What began as an investigation of why muscles become sore after walking downhill has led to an innovative way to develop and maintain longer calf muscles in children who walk on their toes. PENNY FANNIN reports.
Bend and stretch, reach for the stars,
Here comes Jupiter, there goes Mars.
Bend and stretch, reach for the sky,
Stand on tip-e-toes, oh, so high.
Research officer Dr Paul Percival is helping children like 10-year-old Fiona lengthen their calves to improve the body's biomechanics.
When this song was sung on the Australian children's television program 'Romper Room', thousands of children watching at home mimicked the actions and stood on the tips of their toes as they stretched their arms towards the ceiling. While this exercise was merely a game, there have been thousands of Australian children over the years with a condition that causes them to walk on their toes.
Up to 10 per cent of children are so-called toe walkers. Why they walk on their toes is unclear, but it is known that the habit can cause hip and back problems later in life.
Researchers in Monash University's Centre for Biomedical Engineering have worked with staff in the physiotherapy department of Monash Medical Centre to devise exercises that lengthen the calf muscles of toe-walking children.
The exercises are calf-raises, where the children stand on an incline plane, go up onto their toes and then lower themselves using their calf muscles to control the downward movement. Although simple, the exercises have stemmed from complex investigations of muscle mechanics.
Professor David Morgan, a reader in the Department of Electrical and Computer Systems Engineering, has long investigated muscle mechanics and was intrigued that although walking uphill was tiring, it was walking downhill that caused muscle soreness the next day.
"This was because the downhill walking was lengthening the muscle," Professor Morgan says. "When walking downhill, the thigh muscles are used as brakes to slow you down, an action that causes the muscle to lengthen while generating tension."
Dr Paul Percival, a research officer in the department, and Ms Christine Blackburn, a paediatric physiotherapist at Monash Medical Centre, working in collaboration with Professor Morgan, used the information gleaned from the muscle mechanics studies to devise the calf muscle-lengthening exercises.
"The calf muscles of toe-walking children tend to progressively shorten as they grow, until they are unable to put their heels on the ground," Dr Percival says. "For them to walk with a heel strike, rather than on their toes, their calf muscles need to be lengthened."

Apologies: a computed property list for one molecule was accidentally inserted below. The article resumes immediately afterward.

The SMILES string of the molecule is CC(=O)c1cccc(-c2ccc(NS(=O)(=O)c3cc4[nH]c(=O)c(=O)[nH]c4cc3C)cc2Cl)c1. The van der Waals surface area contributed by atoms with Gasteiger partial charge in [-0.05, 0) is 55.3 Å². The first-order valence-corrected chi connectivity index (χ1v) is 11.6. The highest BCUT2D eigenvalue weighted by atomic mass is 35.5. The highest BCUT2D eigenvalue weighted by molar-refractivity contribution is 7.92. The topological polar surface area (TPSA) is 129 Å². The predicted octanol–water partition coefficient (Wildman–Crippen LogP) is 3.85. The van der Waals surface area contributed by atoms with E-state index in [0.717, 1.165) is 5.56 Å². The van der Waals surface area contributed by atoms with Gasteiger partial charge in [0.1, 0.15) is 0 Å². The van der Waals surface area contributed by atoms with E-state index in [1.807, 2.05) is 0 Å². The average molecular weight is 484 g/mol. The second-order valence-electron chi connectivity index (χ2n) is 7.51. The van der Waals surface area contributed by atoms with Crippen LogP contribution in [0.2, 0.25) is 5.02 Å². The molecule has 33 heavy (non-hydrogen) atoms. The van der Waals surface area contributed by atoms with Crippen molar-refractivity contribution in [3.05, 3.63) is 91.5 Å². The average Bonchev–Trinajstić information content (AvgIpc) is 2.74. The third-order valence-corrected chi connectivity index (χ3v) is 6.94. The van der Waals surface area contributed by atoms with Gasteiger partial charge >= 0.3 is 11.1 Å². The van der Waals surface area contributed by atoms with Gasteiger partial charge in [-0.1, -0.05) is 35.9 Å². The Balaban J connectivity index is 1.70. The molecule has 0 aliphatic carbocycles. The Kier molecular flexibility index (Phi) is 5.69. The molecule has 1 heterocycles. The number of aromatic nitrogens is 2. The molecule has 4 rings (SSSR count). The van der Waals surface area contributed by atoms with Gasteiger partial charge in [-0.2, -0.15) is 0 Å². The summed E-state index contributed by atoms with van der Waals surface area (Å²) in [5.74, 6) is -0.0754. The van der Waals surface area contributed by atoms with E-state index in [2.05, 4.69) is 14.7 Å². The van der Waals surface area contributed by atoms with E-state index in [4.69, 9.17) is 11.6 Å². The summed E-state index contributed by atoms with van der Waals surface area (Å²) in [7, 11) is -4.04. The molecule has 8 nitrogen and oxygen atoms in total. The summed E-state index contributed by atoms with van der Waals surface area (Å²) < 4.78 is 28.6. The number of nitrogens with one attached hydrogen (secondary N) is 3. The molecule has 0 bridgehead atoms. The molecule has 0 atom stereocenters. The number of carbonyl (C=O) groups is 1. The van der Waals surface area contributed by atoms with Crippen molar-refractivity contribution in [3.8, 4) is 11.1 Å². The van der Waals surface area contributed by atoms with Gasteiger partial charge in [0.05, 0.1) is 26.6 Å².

Ms Blackburn has worked with close to 200 children who are idiopathic toe-walkers, a condition where patients appear to be neurologically normal but, from their first steps as a toddler, walk on their toes.
"Often there's a history of their parents or grandparents also being toe-walkers,"
Ms Blackburn says.
"There is a range of reasons why these children should be treated," she says. "Parents of toe-walkers have concerns that their children look different to other children and are often teased at school. But we are concerned that if the gait style is left untreated, muscles will become shortened and affect the body's biomechanics. There is reduced knee-swing in the walk of toe-walkers, leading to lower back pain, outset hips and feet that point out rather than forward."
Until now, there have been three major methods of treating idiopathic toe-walkers:
operate and lengthen the Achilles tendon to allow the children to bring the
take the muscle into the stretched position and then set the lower leg in a plaster cast for two to four weeks;
use Botulinum toxin A injections, a neurotoxin that temporarily deprives the muscle of its nerve supply so the children are unable to rise up on their toes.
According to Ms Blackburn, each of these treatments has drawbacks.
"The first option, which involves surgery, certainly increases the range of movement, but in the longer term it may well lead to even shorter muscle fibres,"
she says. "The second option, splinting via plaster casts, is invasive, expensive and leads to wasting of the muscle. The third, botulinum toxin, has limited effectiveness as it lasts only three to six months and acts by weakening, rather than directly lengthening, the calf muscle. We wanted a strategy for management that was less invasive."
A final option of doing nothing is sometimes practised in the belief that, as the child grows into adulthood, their body weight causes them to drop down onto their heels when walking.
For the past three years, Dr Percival has been training idiopathic toe-walkers in calf raising exercises. So far, 60 children aged between four and 15 years have taken part in the study.
"The children do 100 calf-raises a day, and then we measure how much the muscle has lengthened," he says.
This study is the first to track, over a number of years, the effectiveness of treatments for toe-walking.
The way a person walks is a product of messages the brain sends to the muscles of the lower limbs, Ms Blackburn says.
"For children who toe-walk, the brain is sending mistimed messages, so the walking pattern is changed. We need an intervention, such as the calf-raise exercises, of two to three years to keep calf muscles long while we retrain the brain to achieve walking with a normal, stable gait."
To date, the results of the study have indicated that the children have longer calf muscles, are able to place their heels on the floor, and walk with a normal heel strike, Dr Percival says.
"Although the results might take a few months - or even years - to show up, we are confident these children will continue walking with a normal heel strike."